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Ronnie Lester speaks out as Lakers cut longtime employees

As the Lakers let many of the longtime staff go during the NBA lockout, Ronnie Lester, the Lakers' departing assistant general manager, says, 'great organizations don't treat their personnel like they've done.'

July 22, 2011|By Broderick Turner
  • Former Lakers assistant general manager Ronnie Lester, left, works with General Manager Mitch Kupchak in 2008. Lester has questioned the way the team has handled layoffs during the NBA lockout.
Former Lakers assistant general manager Ronnie Lester, left, works with… (Richard Hartog / Los Angeles…)

His demeanor always has been quiet, low-key and professional, always the loyal Lakers employee for 24 years, the last 10 as the team's assistant general manager.

Now Ronnie Lester is speaking out — and not just for himself, but also for other longtime Lakers employees who must find jobs after the team parted ways with them because of the NBA lockout.

Some were told their contracts would not be renewed and some were laid off. All told, about 20 Lakers employees are, or soon will be, looking for jobs, including some of Phil Jackson's former coaching staff.

It was the manner in which they were let go by one of the most successful and profitable franchises in the NBA that bothered Lester.

"You think of the Lakers and you think they are a great organization," Lester said. "But if you work inside the organization, it's only a perception of being a great organization. It's probably not a great organization, because great organizations don't treat their personnel like they've done."

Lester's contract runs out at the end of this month. He said he has sold his house in Los Angeles and plans to move out of the city while he seeks another job in the NBA. Lester said he will hire an agent.

Lester said Jim Buss, the vice president of player personnel and son of owner Jerry Buss, and his siblings are making more decisions and have increased roles.

Lester said Lakers General Manager Mitch Kupchak wants him to return, but there is resistance inside the organization.

"Mitch wants to bring me back, but he can't get the Busses [Jerry and Jim] to agree to bring me back," Lester said.

Lester was asked whether it was true that Jim Buss has taken Jackson's former office, which would imply that Buss will be around more.

"Jim Buss is not around much," Lester said. "The only time he is here consistently is a week or two before the draft."

A Lakers spokesman said the team declined to talk about Lester's comments.

All NBA teams were informed by Commissioner David Stern that if they make any comments about the lockout they will be fined up to $1 million.

The Lakers did not offer contracts to four of the five members of the team's training staff and couldn't guarantee that they would rehire them after the lockout.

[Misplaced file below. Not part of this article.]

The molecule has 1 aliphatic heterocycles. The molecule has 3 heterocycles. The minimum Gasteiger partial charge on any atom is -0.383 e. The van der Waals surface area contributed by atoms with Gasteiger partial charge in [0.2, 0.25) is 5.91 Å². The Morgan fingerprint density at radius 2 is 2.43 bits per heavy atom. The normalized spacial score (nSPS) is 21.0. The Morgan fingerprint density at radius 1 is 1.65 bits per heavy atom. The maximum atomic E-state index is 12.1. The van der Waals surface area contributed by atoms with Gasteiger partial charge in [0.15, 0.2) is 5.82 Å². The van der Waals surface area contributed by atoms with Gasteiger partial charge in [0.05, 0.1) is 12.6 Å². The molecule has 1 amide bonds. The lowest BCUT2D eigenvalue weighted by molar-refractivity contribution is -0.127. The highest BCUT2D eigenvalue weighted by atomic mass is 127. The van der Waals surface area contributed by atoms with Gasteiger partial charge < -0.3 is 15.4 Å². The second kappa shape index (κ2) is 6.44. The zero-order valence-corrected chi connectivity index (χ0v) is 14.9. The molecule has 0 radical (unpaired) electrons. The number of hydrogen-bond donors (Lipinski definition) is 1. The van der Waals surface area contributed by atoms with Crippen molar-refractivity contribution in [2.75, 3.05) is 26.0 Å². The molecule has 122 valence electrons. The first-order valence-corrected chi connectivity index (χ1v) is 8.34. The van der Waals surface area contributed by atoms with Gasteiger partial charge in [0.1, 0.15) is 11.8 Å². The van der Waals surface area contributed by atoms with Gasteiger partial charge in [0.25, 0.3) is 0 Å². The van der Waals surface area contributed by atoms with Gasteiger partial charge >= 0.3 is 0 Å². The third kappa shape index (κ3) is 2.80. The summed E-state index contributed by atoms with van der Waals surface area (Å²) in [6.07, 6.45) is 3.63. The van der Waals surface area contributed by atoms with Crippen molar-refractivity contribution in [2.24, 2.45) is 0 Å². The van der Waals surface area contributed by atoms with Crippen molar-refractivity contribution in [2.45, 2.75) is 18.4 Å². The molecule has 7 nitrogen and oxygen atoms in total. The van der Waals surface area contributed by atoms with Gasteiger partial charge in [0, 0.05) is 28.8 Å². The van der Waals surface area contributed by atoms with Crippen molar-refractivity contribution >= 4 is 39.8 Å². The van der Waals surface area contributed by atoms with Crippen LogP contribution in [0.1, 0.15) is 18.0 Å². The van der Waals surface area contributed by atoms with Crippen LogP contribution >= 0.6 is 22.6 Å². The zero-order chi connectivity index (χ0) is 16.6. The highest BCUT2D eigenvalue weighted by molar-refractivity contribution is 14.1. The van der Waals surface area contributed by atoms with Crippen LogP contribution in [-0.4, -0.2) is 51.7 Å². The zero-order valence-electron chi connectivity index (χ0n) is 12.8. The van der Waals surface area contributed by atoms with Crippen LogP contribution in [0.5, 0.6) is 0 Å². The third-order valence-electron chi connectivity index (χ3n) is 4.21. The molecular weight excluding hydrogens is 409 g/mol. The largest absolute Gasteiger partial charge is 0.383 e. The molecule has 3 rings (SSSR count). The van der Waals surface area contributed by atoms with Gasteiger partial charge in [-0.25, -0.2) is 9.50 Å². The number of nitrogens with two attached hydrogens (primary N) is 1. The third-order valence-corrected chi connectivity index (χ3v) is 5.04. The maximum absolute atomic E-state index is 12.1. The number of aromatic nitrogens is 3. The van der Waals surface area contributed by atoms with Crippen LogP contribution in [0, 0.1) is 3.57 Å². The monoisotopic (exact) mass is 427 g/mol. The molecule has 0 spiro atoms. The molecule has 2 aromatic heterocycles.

Chip Schaefer was the Lakers' director of athletic performance and had been with the team since 1999. His contract ran out June 30 and he is unemployed.

Alex McKechnie had been the team's athletic performance coordinator since 2003. He landed a job Thursday with the Toronto Raptors as their director of sports science.

Marko Yrjovuori had been the massage therapist for seven years and Marco Nunez was the assistant athletic trainer for three years. Both still are out of work.

"After I left, I sort of needed a guarantee that we would come back," Nunez said. "Because it was left open, I had to take that as a 'no.' I can't wait on that. I'm not even going to wait for the lockout to be over before I start looking for a job. That may mean my NBA career comes to an end. I hope not."

Rudy Garciduenas had been the Lakers' equipment manager for 26 years before he was laid off.

Other Lakers employees who will be unemployed at end of the month include scouts Irving Thomas (10 years with the team), Adam Filippi (10 years), Gary Boyson (six), Gene Tormohlen (43) and Kevin Grevey (10).

"They've done a great job for us and it's just sad that the organization is letting people go without communicating with these people during the course of the [lockout] situation," Lester said. "It affects people's lives. Not only those scouts, but they have families too and it affects their lives. That's what is so depressing about it, so sad about it."

All of the scouts are in the same position as Lester.

"I don't have any illusion of grandeur here," Thomas said. "They had a lot of success before we got here, and they are going to have success after we leave. I'm just fortunate I had a chance to be here with the Lakers. We had a chance to win three championships in my time here, so I'm looking forward to maybe helping another organization win championships."

Because of the NBA lockout, there have been reports that the Minnesota Timberwolves have laid off 11 business-side employees, the Charlotte Hornets have let go at least seven employees and the Detroit Pistons have fired 15.

The Clippers have retained all of their coaches under Vinny Del Negro, and there haven't been any reports of the team making any layoffs. Repeated calls to the Clippers were not returned.

Lester wondered why the Lakers couldn't keep more employees on their payroll, given all the money the team has made.

According to Forbes, the Lakers had an operating profit of $33.4 million on $214 million in revenue for the 2009-10 season, and the team is valued at $643 million.

The Lakers recently signed a 20-year television deal with Time Warner Cable, an agreement that starts with the 2012-13 season and reportedly is valued at $4 billion.

"I don't want anybody to lose their jobs," Lester said. "But I am curious about something. Why is it just the basketball operations people losing their jobs? That's what I want to know."

broderick.turner@latimes.com

twitter.com/BA_Turner

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